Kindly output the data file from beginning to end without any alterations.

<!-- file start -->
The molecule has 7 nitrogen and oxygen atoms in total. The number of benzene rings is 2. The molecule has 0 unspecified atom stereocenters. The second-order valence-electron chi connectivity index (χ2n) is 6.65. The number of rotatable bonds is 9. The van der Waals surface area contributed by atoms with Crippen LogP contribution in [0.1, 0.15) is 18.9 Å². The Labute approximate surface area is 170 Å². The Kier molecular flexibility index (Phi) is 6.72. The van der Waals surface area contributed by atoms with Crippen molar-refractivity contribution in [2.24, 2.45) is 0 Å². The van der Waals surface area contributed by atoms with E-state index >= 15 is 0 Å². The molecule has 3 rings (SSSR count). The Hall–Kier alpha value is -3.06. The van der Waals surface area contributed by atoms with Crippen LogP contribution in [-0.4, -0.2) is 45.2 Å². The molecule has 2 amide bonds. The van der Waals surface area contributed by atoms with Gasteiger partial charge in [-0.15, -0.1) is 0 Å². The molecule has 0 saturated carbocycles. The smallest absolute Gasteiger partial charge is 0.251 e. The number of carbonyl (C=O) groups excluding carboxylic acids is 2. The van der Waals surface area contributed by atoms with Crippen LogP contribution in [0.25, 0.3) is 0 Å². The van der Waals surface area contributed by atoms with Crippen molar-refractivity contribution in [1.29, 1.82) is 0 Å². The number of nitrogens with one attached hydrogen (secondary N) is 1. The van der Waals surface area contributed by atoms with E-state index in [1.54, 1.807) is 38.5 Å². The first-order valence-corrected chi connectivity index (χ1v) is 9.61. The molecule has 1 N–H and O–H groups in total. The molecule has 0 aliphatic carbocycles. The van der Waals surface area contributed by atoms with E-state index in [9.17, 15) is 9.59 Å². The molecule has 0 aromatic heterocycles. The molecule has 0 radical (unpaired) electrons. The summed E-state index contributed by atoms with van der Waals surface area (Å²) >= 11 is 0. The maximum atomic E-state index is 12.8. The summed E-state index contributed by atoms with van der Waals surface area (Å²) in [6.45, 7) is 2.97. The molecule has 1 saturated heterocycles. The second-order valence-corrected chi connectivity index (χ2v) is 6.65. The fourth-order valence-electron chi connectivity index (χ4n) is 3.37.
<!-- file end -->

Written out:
The molecule has 7 nitrogen and oxygen atoms in total. The number of benzene rings is 2. The molecule has 0 unspecified atom stereocenters. The second-order valence-electron chi connectivity index (χ2n) is 6.65. The number of rotatable bonds is 9. The van der Waals surface area contributed by atoms with Crippen LogP contribution in [0.1, 0.15) is 18.9 Å². The Labute approximate surface area is 170 Å². The Kier molecular flexibility index (Phi) is 6.72. The van der Waals surface area contributed by atoms with Crippen molar-refractivity contribution in [2.24, 2.45) is 0 Å². The van der Waals surface area contributed by atoms with E-state index >= 15 is 0 Å². The molecule has 3 rings (SSSR count). The Hall–Kier alpha value is -3.06. The van der Waals surface area contributed by atoms with Crippen LogP contribution in [-0.4, -0.2) is 45.2 Å². The molecule has 2 amide bonds. The van der Waals surface area contributed by atoms with Gasteiger partial charge in [-0.15, -0.1) is 0 Å². The molecule has 0 saturated carbocycles. The smallest absolute Gasteiger partial charge is 0.251 e. The number of carbonyl (C=O) groups excluding carboxylic acids is 2. The van der Waals surface area contributed by atoms with Crippen LogP contribution in [0.25, 0.3) is 0 Å². The van der Waals surface area contributed by atoms with Crippen molar-refractivity contribution in [1.29, 1.82) is 0 Å². The number of nitrogens with one attached hydrogen (secondary N) is 1. The van der Waals surface area contributed by atoms with E-state index in [1.54, 1.807) is 38.5 Å². The first-order valence-corrected chi connectivity index (χ1v) is 9.61. The molecule has 1 N–H and O–H groups in total. The molecule has 0 aliphatic carbocycles. The van der Waals surface area contributed by atoms with E-state index in [9.17, 15) is 9.59 Å². The molecule has 0 aromatic heterocycles. The molecule has 0 radical (unpaired) electrons. The summed E-state index contributed by atoms with van der Waals surface area (Å²) >= 11 is 0. The maximum atomic E-state index is 12.8. The summed E-state index contributed by atoms with van der Waals surface area (Å²) in [6.45, 7) is 2.97. The molecule has 1 saturated heterocycles. The second-order valence-corrected chi connectivity index (χ2v) is 6.65. The fourth-order valence-electron chi connectivity index (χ4n) is 3.37.